cover image The Age of Perpetual Light

The Age of Perpetual Light

Josh Weil. Grove, $25 (272p) ISBN 978-0-8021-2701-3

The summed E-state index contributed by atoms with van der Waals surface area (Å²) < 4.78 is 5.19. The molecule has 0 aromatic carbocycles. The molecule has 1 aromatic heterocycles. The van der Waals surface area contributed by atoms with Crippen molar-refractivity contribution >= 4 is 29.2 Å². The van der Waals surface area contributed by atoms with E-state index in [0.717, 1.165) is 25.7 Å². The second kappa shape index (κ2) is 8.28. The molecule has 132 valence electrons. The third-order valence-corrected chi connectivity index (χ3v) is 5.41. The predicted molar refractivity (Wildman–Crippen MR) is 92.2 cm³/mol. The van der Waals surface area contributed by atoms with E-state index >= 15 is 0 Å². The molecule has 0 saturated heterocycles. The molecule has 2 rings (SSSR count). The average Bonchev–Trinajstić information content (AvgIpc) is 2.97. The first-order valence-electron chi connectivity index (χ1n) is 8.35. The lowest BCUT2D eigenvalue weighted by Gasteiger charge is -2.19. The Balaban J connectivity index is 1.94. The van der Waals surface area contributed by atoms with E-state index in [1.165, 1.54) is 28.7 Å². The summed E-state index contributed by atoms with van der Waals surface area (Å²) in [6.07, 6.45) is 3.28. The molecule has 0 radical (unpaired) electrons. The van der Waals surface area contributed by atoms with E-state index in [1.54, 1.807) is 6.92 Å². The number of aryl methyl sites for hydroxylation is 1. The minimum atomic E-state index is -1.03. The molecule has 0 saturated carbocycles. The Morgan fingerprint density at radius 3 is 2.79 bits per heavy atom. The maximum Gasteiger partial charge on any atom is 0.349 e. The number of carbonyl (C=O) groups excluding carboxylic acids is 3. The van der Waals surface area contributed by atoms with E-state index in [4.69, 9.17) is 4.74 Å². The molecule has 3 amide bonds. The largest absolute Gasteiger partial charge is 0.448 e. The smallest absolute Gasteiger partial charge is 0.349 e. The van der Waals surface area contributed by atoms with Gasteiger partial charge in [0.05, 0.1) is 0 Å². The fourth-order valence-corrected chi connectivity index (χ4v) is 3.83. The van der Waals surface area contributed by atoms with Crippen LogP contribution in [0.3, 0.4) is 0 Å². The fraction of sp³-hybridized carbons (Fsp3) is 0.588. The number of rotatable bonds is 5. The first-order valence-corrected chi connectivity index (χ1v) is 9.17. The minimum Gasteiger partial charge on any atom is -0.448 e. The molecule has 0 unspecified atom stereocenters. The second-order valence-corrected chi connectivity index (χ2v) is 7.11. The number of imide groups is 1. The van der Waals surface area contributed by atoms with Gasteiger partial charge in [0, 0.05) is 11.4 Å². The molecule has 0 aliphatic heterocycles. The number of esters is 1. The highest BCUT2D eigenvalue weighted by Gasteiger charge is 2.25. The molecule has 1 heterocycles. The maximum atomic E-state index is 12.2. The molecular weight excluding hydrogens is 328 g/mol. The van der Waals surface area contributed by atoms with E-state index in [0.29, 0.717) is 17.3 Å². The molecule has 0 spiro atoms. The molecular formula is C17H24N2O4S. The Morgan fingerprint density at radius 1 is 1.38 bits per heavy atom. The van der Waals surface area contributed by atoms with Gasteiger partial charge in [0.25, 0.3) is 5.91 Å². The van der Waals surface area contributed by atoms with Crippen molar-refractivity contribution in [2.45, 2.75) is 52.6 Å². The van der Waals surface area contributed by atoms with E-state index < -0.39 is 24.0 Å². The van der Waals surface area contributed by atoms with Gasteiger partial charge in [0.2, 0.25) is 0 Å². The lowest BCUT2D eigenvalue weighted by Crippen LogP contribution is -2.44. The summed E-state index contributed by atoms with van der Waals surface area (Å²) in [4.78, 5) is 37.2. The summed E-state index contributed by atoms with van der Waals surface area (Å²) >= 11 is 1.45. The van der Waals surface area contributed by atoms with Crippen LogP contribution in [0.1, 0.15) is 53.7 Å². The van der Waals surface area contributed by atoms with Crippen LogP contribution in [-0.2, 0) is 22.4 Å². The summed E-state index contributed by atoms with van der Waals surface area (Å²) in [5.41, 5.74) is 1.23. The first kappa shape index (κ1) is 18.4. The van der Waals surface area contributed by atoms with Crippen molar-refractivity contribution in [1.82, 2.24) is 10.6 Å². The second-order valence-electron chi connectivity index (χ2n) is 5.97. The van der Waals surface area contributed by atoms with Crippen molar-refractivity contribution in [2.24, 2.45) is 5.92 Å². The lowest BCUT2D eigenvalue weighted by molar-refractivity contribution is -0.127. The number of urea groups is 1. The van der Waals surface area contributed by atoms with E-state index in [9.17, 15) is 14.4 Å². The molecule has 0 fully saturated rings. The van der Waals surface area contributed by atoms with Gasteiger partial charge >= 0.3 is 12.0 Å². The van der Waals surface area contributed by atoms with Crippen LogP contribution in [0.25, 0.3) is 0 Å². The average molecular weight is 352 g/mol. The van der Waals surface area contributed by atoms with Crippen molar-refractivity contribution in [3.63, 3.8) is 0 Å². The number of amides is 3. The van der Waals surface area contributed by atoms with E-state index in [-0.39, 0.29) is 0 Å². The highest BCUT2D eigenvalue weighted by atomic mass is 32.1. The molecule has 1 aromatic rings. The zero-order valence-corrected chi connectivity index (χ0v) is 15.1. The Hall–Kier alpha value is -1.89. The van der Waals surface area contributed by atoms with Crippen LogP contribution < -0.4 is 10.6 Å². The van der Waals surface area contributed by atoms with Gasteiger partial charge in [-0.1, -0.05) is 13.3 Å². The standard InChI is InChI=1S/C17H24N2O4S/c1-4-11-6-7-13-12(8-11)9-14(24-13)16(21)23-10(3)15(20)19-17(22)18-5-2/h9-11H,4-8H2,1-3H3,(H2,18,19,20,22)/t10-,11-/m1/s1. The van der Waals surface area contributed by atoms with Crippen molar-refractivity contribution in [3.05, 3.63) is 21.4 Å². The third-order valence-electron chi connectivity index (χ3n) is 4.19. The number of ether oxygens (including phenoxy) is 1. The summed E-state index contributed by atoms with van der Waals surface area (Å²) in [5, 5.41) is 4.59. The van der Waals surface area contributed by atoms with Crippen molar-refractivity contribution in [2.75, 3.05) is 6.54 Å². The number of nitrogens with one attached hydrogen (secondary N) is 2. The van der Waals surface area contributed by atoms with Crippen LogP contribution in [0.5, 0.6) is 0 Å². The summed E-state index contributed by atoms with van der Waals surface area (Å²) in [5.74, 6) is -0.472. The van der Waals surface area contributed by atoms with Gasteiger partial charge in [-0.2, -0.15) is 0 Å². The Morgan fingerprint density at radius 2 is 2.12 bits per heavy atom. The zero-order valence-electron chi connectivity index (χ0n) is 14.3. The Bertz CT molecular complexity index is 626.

Weil (The Great Glass Sea) showcases his narrative abilities in these offbeat and spirited stories. The opening, “No Flies, No Folly,” follows the hardscrabble life of a Russian Jewish peddler named Yankel Yushrov, now living in the United States, sometime in the middle of the 20th century. While showing an Edison lamp to an Amish woman, he falls breathtakingly in love. Yankel appears again in the final story, “Hello from Here,” writing a letter home early in his emigration. In “Angle of Reflection,” a group of adventurous teenagers looking for the wreckage of a Soviet satellite suffer a life-altering tragedy. “The First Bad Thing” has a hard-bitten noir flavor, starting with an unnamed man in a truck on a dark night who picks up an unnamed woman obviously on the run from something. Other stories include a showdown between a group of frustrated farmers and a power company encroaching on their bucolic lives, and a couple’s unsteady (mal)adjustment to a new life in cramped quarters in New York. Weil’s stories have the scope and detours of longer work, and often seem to move on their own, following the protagonists’ unpredictable lives. The breadth of subject matter and styles is impressive, defying easy categorization and making the stories all the more memorable. Agent: PJ Mark, Janklow & Nesbit Associates. (Sept.)